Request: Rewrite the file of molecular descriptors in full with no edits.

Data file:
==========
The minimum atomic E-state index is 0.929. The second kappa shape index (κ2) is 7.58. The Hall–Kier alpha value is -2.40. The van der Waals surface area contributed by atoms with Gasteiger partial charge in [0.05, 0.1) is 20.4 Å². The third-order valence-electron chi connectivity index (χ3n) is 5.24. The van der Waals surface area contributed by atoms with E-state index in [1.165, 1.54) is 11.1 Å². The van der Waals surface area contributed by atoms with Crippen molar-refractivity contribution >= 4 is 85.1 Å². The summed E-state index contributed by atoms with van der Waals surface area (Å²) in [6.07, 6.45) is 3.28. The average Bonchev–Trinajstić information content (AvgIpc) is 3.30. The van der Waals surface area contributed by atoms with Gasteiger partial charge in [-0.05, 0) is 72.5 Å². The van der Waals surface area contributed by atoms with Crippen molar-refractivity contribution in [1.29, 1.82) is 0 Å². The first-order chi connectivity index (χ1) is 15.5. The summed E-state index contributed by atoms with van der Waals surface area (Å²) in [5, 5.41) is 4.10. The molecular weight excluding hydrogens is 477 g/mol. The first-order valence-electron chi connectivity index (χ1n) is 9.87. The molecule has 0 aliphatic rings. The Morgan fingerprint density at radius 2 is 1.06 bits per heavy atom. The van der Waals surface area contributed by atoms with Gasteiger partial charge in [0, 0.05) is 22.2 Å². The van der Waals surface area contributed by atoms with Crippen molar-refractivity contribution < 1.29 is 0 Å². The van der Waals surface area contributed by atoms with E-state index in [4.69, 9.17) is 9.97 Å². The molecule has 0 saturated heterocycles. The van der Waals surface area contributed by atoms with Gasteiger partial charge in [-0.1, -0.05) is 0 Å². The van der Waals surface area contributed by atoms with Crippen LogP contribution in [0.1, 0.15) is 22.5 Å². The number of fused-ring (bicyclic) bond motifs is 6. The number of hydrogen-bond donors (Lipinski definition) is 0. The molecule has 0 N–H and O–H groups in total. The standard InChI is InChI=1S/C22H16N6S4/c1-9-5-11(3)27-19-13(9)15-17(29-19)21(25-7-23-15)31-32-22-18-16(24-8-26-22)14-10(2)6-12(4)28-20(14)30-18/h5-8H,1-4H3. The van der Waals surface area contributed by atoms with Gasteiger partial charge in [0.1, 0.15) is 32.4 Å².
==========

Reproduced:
The minimum atomic E-state index is 0.929. The second kappa shape index (κ2) is 7.58. The Hall–Kier alpha value is -2.40. The van der Waals surface area contributed by atoms with Gasteiger partial charge in [0.05, 0.1) is 20.4 Å². The third-order valence-electron chi connectivity index (χ3n) is 5.24. The van der Waals surface area contributed by atoms with E-state index in [1.165, 1.54) is 11.1 Å². The van der Waals surface area contributed by atoms with Crippen molar-refractivity contribution >= 4 is 85.1 Å². The summed E-state index contributed by atoms with van der Waals surface area (Å²) in [6.07, 6.45) is 3.28. The average Bonchev–Trinajstić information content (AvgIpc) is 3.30. The van der Waals surface area contributed by atoms with Gasteiger partial charge in [-0.05, 0) is 72.5 Å². The van der Waals surface area contributed by atoms with Crippen molar-refractivity contribution in [1.29, 1.82) is 0 Å². The first-order chi connectivity index (χ1) is 15.5. The summed E-state index contributed by atoms with van der Waals surface area (Å²) in [5, 5.41) is 4.10. The molecular weight excluding hydrogens is 477 g/mol. The first-order valence-electron chi connectivity index (χ1n) is 9.87. The molecule has 0 aliphatic rings. The Morgan fingerprint density at radius 2 is 1.06 bits per heavy atom. The van der Waals surface area contributed by atoms with Gasteiger partial charge in [0, 0.05) is 22.2 Å². The van der Waals surface area contributed by atoms with Crippen molar-refractivity contribution < 1.29 is 0 Å². The van der Waals surface area contributed by atoms with E-state index in [4.69, 9.17) is 9.97 Å². The molecule has 0 saturated heterocycles. The van der Waals surface area contributed by atoms with Gasteiger partial charge in [-0.1, -0.05) is 0 Å². The van der Waals surface area contributed by atoms with Crippen LogP contribution in [0.1, 0.15) is 22.5 Å². The number of fused-ring (bicyclic) bond motifs is 6. The number of hydrogen-bond donors (Lipinski definition) is 0. The molecule has 0 N–H and O–H groups in total. The standard InChI is InChI=1S/C22H16N6S4/c1-9-5-11(3)27-19-13(9)15-17(29-19)21(25-7-23-15)31-32-22-18-16(24-8-26-22)14-10(2)6-12(4)28-20(14)30-18/h5-8H,1-4H3. The van der Waals surface area contributed by atoms with Gasteiger partial charge in [0.1, 0.15) is 32.4 Å².